Searching for a Model B Ford letter car: and coming home with a vintage popcorn truck instead
- 10 November 2020
It’s not the Henry Ford letter car the Transport World team had in mind – but we think one of the newest additions to the Bill Richardson Transport World collection evokes plenty of whimsy.
Transport World workshop manager Graeme Williams says the 1928, Ford Model AA popcorn truck – featuring an antique Ford fitted with a coach-built body by Cretor, which pioneered steam-powered popcorn machines – makes for an elegant addition to the Bill Richardson Transport World museum collection.
Williams and Transport World owner and executive director Joc O’Donnell bought the Ford Model AA truck at the 2018 Bonhams den Hartogh Ford museum auction. It now sits proudly on display within the Bill Richardson Transport World collection here in Invercargill, New Zealand.
“There was a first-generation Model B Ford for sale, from a museum owned by a man who was basically the Bill Richardson of Holland – this man, Piet den Hartogh, had transport companies still run by his family today.
“In his spare time, he amassed this huge collection of antique Ford cars and Lincolns – including a Model B Ford letter car,” Williams says.
The one that got away – Ford Model B letter car
It was this Ford letter car that piqued the Transport World team’s interest.
With more than 300 vintage vehicles, Bill Richardson Transport World boasts an impressive array of classic vehicles – from retro-cool Volkswagen Kombis to trucks of almost every make and model imaginable. It is also home to an almost-complete display of Henry Ford letter cars – all that is missing is the ever-elusive model B.
Alas, it wasn’t to be. The sale of the 1905 Ford Model B side entrance Tonneau achieved a record price of €419,750 – seven times its pre-sale estimate.
(The sale price comes in at an eye-watering $NZ726,834.)
“We went to the auction with a contingency plan, but the first casualty of war is the plan – so that went, and we ended up buying the popcorn truck instead,” Williams says.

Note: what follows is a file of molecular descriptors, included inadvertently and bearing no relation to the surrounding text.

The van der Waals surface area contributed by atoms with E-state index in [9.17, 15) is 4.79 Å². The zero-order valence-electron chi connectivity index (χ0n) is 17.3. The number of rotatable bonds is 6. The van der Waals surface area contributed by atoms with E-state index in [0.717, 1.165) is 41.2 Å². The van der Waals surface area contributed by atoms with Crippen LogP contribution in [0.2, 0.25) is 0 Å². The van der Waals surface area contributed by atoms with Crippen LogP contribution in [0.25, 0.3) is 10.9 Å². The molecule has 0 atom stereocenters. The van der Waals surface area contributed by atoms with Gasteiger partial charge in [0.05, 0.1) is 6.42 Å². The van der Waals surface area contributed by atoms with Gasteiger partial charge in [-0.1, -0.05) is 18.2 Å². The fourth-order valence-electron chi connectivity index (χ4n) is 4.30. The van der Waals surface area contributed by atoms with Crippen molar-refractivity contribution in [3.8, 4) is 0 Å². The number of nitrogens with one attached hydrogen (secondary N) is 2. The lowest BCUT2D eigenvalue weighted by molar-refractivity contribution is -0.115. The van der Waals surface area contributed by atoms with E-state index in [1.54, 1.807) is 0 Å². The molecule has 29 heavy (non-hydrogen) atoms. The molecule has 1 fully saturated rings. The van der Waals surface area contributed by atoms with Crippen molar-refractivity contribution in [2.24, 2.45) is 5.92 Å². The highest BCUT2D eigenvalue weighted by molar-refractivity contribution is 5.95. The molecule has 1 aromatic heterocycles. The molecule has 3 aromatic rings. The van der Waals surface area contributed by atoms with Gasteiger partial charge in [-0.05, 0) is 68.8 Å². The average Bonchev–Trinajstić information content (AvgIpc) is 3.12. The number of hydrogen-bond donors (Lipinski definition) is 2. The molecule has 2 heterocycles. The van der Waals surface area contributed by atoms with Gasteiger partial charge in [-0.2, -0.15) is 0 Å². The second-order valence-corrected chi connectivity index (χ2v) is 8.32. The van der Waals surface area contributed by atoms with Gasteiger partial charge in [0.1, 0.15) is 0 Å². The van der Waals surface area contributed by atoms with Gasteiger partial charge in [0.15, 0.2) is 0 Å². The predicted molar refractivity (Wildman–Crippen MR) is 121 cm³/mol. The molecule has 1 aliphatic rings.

Our 1928 Ford Model AA popcorn truck
Take a peep at the stunning antique Ford popcorn truck, and it is impossible to feel disappointed.
The antique Ford vehicle features details like beautiful ground bevelled glass and the stunning grains of American oak – showcasing the finest in craftmanship of an era gone by.
“It’s such an unusual vehicle. I think people will really like seeing it in our collection – it’s the style of the vehicle, the craftmanship and the materials used, the way the body’s been made … It’s a beautiful vehicle,” Williams says.
Few Ford Model AA trucks are as instantly recognisable as the popcorn truck created by C. Cretors & Company, hailing from Decatur, Illinois.
Cretors’ start came in 1893, when Charles Cretors patented a steam-powered machine that could roast 12 pounds of peanuts, 20 pounds of coffee, or pop plenty of popcorn. The success of its invention allowed the company to create the Special, a complete snack stand on wheels – one that could provide popcorn, peanuts, hot dogs and icecreams – by 1900. Originally fitted to horse-drawn wagons, the availability of cheap motor vehicles moved the mobile food court into the motoring age.
By 1928, electrically-powered popcorn poppers had replaced steam versions, but the ‘Roasty-Toasty Man’ clown turning his glass cylinder of snacks stayed on.
2018 Bonhams den Hartogh Ford museum auction
More than 300 lots were offered in the Netherlands as part of the den Hartogh Ford Museum closedown sale. Held on-site at the museum – just half an hour outside of Amsterdam – on 23 June 2018, the auction was the largest sale of Fords in the world.
The auction attracted interest from all over the globe, with more than 500 people registering to bid for their piece of the marque’s history. The marathon sale lasted a whopping 10 hours and was conducted by four auctioneers.
Williams says he had never experienced an auction like it.
“I’ve been to a few auctions but I’ve never been to one like that – not on that kind of grand scale. There were people everywhere – people from all over the world – and champagne was poured when things were sold,” he says.
The duo also purchased a spectacular 1946 Ford ‘Woody’ station wagon at the den Hartogh Ford museum auction.
Discover them for yourself
Want to see our antique Ford vehicles for yourself? Click here to buy your tickets to Bill Richardson Transport World.
an antique Ford fitted with a coach-built body by Cretor, which pioneered steam-powered popcorn machines